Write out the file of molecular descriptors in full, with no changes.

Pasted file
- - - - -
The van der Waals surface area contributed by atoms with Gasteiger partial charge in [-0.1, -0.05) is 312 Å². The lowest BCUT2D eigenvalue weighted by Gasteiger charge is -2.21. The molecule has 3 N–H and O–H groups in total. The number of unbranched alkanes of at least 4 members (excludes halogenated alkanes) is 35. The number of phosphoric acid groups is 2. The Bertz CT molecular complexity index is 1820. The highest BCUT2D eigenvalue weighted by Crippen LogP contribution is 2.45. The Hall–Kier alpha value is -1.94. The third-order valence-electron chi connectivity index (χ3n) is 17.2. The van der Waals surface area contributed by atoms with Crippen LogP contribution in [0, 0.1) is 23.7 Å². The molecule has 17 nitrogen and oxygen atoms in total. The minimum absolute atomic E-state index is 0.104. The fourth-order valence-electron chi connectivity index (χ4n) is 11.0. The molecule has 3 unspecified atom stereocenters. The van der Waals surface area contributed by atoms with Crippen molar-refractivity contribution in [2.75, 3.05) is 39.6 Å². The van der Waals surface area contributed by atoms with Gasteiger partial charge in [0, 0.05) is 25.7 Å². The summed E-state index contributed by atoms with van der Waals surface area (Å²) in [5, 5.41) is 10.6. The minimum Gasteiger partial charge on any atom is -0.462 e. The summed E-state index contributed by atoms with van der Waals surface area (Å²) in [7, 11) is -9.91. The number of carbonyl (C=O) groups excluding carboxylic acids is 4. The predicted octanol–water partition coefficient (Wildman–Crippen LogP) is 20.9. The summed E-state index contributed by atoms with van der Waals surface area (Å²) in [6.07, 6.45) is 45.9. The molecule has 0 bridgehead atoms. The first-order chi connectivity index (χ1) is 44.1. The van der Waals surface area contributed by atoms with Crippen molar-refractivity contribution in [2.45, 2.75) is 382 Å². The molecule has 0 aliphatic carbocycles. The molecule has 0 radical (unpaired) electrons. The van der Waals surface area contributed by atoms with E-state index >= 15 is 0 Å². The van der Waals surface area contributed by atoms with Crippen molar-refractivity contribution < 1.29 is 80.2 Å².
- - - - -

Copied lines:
The van der Waals surface area contributed by atoms with Gasteiger partial charge in [-0.1, -0.05) is 312 Å². The lowest BCUT2D eigenvalue weighted by Gasteiger charge is -2.21. The molecule has 3 N–H and O–H groups in total. The number of unbranched alkanes of at least 4 members (excludes halogenated alkanes) is 35. The number of phosphoric acid groups is 2. The Bertz CT molecular complexity index is 1820. The highest BCUT2D eigenvalue weighted by Crippen LogP contribution is 2.45. The Hall–Kier alpha value is -1.94. The third-order valence-electron chi connectivity index (χ3n) is 17.2. The van der Waals surface area contributed by atoms with Crippen LogP contribution in [0, 0.1) is 23.7 Å². The molecule has 17 nitrogen and oxygen atoms in total. The minimum absolute atomic E-state index is 0.104. The fourth-order valence-electron chi connectivity index (χ4n) is 11.0. The molecule has 3 unspecified atom stereocenters. The van der Waals surface area contributed by atoms with Crippen molar-refractivity contribution in [2.75, 3.05) is 39.6 Å². The van der Waals surface area contributed by atoms with Gasteiger partial charge in [0, 0.05) is 25.7 Å². The summed E-state index contributed by atoms with van der Waals surface area (Å²) in [5, 5.41) is 10.6. The minimum Gasteiger partial charge on any atom is -0.462 e. The summed E-state index contributed by atoms with van der Waals surface area (Å²) in [7, 11) is -9.91. The number of carbonyl (C=O) groups excluding carboxylic acids is 4. The predicted octanol–water partition coefficient (Wildman–Crippen LogP) is 20.9. The summed E-state index contributed by atoms with van der Waals surface area (Å²) in [6.07, 6.45) is 45.9. The molecule has 0 bridgehead atoms. The first-order chi connectivity index (χ1) is 44.1. The van der Waals surface area contributed by atoms with Crippen molar-refractivity contribution in [2.45, 2.75) is 382 Å². The molecule has 0 aliphatic carbocycles. The molecule has 0 radical (unpaired) electrons. The van der Waals surface area contributed by atoms with E-state index >= 15 is 0 Å². The van der Waals surface area contributed by atoms with Crippen molar-refractivity contribution < 1.29 is 80.2 Å².